Posted: 09 December 2019

Adam Kotwal on Brownballed

Adam Kotwal

Adam Kotwal, winner of the first ever Lancaster Playwriting Prize and part of the Tamasha Playwrights group (2018/19) tells us why he wrote BROWNBALLED – one of five plays scratching later this month at Curve Theatre, Leicester.

BROWNBALLED’s origins came from a short Copa90 documentary by Adam McKola called Why do British Asian’s Never Make It Pro? There were some startling facts that as a football fan I have never really thought about, such as, there are over 3700 professional footballers in the UK, currently only 12 come from South Asian heritage and only two of them play in the premier league; Neil Taylor of Aston Villa and Hamza Choudhary of Leicester City. Coupled with the fact that a player of South Asian heritage has never capped for the English National Team gave me a reason to research further to understand this phenomenon, or lack of.

After speaking to Dr Stefan Lawrence of Newman University, he discussed the idea that the barriers one would assume that cause this failure in making it as a professional, such as culture and family, are not the barriers people perceive to be and are overstated. His research led to me to the work of Professor Scott Fleming and his seminal work HOME AND AWAY, where research found sport participation in South Asian schoolchildren was influenced by personal racisms in daily experiences, and Dr Dan Kilverton’s more recent work, British Asian’s, Exclusions and the Football Industry, which looks at how race has been a factor of exclusion in football.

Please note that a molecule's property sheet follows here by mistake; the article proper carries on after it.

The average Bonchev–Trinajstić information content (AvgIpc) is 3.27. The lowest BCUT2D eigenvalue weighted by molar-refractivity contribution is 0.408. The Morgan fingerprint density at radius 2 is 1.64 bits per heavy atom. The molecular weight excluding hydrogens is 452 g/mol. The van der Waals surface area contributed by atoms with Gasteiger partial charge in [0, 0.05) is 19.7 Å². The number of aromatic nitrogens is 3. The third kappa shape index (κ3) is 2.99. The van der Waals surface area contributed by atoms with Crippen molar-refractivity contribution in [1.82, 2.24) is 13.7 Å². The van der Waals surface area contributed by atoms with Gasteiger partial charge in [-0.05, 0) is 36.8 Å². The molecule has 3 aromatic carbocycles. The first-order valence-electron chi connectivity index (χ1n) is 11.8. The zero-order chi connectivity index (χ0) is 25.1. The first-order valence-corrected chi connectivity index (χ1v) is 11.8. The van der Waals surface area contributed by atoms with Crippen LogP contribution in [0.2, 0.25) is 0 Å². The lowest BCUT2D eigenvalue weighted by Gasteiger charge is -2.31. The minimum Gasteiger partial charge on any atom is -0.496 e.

The writing process was multi phased – initial work looked to debunk the idea that the game is made up of seemingly meritocratic institutions. This is in large part a myth and a number of factors could be thought of as contributing factors as to why players make it professional and more importantly, in this case, why they don’t.

After a period of review, I thought about what if a player from South Asian heritage did make it, to the point of being on the cusp of superstardom? How would they deal with it and interestingly how would the world around them deal with it? You only have to look at the tabloids to see how the media can treat our Black footballers, would our South Asian footballers be treated the same? In a post-Brexit world, it could be argued that the country has become less tolerant of minorities – would this be reflected in the stands at football stadiums? The proliferation of social media has meant that the fan and the athlete have no barriers, meaning that a small, but growing part of the internet community is now gamifying this as a way to direct criticism. Is this likely to affect the mental health of the athlete?

In a game where the athletes are prized commodities, playing for clubs who are valued higher than the GDP of a small country and watched by billions around the world, is being a footballer actually even worth it?

BROWNBALLED by Adam Kotwal 

A Teenage British Asian Footballer, on the verge of greatness suddenly questions the moral ambiguity of the fame, wealth and glory that lie ahead.